But one can also see  characters derived from fairy tales and all kinds of portrayals of common people, such as the one of a young lady with a cat in her arms.


Ivanovski currently (2016) is in his early eighties and processing wood is becoming rather hard for him to do, so he is considering switching to other artistic approaches, such as making ceramics or working with concrete.

The garden is open to the public

Ivanovski's sculpture garden can be visited by the public. It attracts a lot of visitors and when at home the artist is gladly willing to inform visitors about his work. 

Ivanosvski was awarded a bronze medal

In march 2016 on the occasion of the 50th anniversary of his artistic calling, the chairman of the parliament of the Podkarpackie voivodeship (province) awarded Ivanovski with a bronze medal Gloria Artis.

Documentation 
* Article by Wieslaw Hop on weblog Opowiadania współczesne (Contemporary stories), june 12, 2016 (with a  variety of pictures)
* Website of Tyrawa Woloska with a page devoted to Ivanovski and the sculpture garden
* Article on weblog Na Pogórzu (Foothills) october 2013 (illustrated)
* French author of a weblog about french outsider art and art environments Sophie Lepetit in 2014 made a trip to Poland and published a large series of pictures of the Quo Vadis sculpture garden on her weblog

Boguslawa Iwanowskiego
Quo Vadis sculpture garden
Tyrawie Wołoskiej (Tyrawa Woloska) 38-535 
Podkarpackie voivodeship, Poland
can be visited by the public

Petr Leonidovich Zhurilenko, скульптуры в саду/sculpture garden


picture courtesy of  Sergey Chegra 
 Museum of Russian lubok and naive art, Moscow

Petr Leonidovich Zhurilenko (born in august 1929) is a folk art artist who lives in the small community of Sudbodarovka in the Oldenburg region in the Russian Federation ¹. 

He has made a variety of naive paintings, which were exposed in the region, but also in Moscow, where he took part with a single painting in the large exhibition of naive and outsider art in 2013.

The catalogue of this exposition (p.194) says that Zhurilenko meanwhile had switched from making paintings to making sculptures.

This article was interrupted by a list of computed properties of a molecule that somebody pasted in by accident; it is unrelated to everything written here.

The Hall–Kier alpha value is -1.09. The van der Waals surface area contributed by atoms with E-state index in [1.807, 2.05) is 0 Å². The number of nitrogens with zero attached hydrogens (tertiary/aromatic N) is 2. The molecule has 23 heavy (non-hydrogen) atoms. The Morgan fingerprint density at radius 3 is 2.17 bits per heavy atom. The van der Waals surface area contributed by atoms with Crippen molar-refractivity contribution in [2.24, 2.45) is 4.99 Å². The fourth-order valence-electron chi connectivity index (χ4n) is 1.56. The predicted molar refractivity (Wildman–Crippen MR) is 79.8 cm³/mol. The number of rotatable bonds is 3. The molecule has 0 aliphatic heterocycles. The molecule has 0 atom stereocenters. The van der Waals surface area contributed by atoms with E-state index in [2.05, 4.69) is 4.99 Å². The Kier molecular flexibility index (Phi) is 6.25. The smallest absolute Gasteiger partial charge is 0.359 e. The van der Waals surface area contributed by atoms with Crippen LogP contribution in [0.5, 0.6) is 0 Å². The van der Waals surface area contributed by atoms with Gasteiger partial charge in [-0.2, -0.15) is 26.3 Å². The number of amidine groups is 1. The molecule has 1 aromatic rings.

picture by unknown photographer

Above picture also has the scene as in the first picture, but then with added signs, that say the sculptures have been made in 2014.

The sign on the left indicates that the three characters are Mikhail Illarionovich Kutuzov with his adjutant and a guard as in 1812. The sign on the right, insofar readable, says that the queen is in Moscow because of negotiations.

Kutuzov (1745-1813)  was a famous Russian army commander, who in 1812 repelled Napoleon’s invasion of Russia. The queen must be Queen Elizabeth, who, accompanied by Prince Philip, in  october 1994 was the first british monarch to visit Moscow, where she met former president Boris Yeltsin.



picture by unknown photographer

The in my opinion rather impressive scene with general Kutuzov and Queen Elizabeth is undoubtedly part of a recently started and gradually expanding art environment in Zhurilenko's garden, because another picture of a creation by Zhurilenko is available, that shows two monkey's (?) with in the background a barn and another construction, which might be the residential house.

Up to now the internet has no descriptions of Zhurilenko's art environment. but further research has begun and this will hopefully bring more information ².

notes
¹   I am grateful to Alexander Emelyanov (creator of an art evironment in Samara, Russian Federation) who contacted the museum in Moscow about the first photo in this post and is actively engaged in collecting more information about this art environment
²  I would like to get in touch with the unknown photographer(s) of some pictures in this post